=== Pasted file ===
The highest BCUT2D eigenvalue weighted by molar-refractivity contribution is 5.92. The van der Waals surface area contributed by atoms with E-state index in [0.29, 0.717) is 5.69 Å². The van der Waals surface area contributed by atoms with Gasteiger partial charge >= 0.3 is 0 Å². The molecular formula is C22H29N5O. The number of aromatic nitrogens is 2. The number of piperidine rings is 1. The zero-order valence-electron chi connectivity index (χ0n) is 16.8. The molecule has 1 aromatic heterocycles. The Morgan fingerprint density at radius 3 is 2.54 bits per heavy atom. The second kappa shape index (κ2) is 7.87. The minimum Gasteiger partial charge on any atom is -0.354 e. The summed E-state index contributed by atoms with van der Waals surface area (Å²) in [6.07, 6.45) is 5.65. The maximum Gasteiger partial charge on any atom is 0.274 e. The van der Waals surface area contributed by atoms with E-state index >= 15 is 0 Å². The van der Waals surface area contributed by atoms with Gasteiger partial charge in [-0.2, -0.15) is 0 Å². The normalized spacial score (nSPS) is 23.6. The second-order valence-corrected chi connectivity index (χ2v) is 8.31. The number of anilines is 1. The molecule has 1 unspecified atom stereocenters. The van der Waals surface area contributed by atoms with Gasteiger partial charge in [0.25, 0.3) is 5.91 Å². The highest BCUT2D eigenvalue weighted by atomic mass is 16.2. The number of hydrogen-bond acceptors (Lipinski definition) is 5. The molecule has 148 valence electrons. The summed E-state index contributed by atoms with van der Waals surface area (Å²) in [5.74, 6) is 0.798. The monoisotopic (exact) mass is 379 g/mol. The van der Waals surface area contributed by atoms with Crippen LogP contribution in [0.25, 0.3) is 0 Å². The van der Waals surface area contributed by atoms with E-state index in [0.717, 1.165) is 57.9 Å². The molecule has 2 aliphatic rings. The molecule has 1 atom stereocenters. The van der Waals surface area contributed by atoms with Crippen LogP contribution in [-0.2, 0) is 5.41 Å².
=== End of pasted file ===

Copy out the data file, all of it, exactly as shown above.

The highest BCUT2D eigenvalue weighted by molar-refractivity contribution is 5.92. The van der Waals surface area contributed by atoms with E-state index in [0.29, 0.717) is 5.69 Å². The van der Waals surface area contributed by atoms with Gasteiger partial charge >= 0.3 is 0 Å². The molecular formula is C22H29N5O. The number of aromatic nitrogens is 2. The number of piperidine rings is 1. The zero-order valence-electron chi connectivity index (χ0n) is 16.8. The molecule has 1 aromatic heterocycles. The Morgan fingerprint density at radius 3 is 2.54 bits per heavy atom. The second kappa shape index (κ2) is 7.87. The minimum Gasteiger partial charge on any atom is -0.354 e. The summed E-state index contributed by atoms with van der Waals surface area (Å²) in [6.07, 6.45) is 5.65. The maximum Gasteiger partial charge on any atom is 0.274 e. The van der Waals surface area contributed by atoms with E-state index >= 15 is 0 Å². The van der Waals surface area contributed by atoms with Gasteiger partial charge in [-0.2, -0.15) is 0 Å². The normalized spacial score (nSPS) is 23.6. The second-order valence-corrected chi connectivity index (χ2v) is 8.31. The number of anilines is 1. The molecule has 1 unspecified atom stereocenters. The van der Waals surface area contributed by atoms with Gasteiger partial charge in [0.25, 0.3) is 5.91 Å². The highest BCUT2D eigenvalue weighted by atomic mass is 16.2. The number of hydrogen-bond acceptors (Lipinski definition) is 5. The molecule has 148 valence electrons. The summed E-state index contributed by atoms with van der Waals surface area (Å²) in [5.74, 6) is 0.798. The monoisotopic (exact) mass is 379 g/mol. The van der Waals surface area contributed by atoms with Crippen LogP contribution in [0.25, 0.3) is 0 Å². The van der Waals surface area contributed by atoms with E-state index in [0.717, 1.165) is 57.9 Å². The molecule has 2 aliphatic rings. The molecule has 1 atom stereocenters. The van der Waals surface area contributed by atoms with Crippen LogP contribution in [-0.2, 0) is 5.41 Å².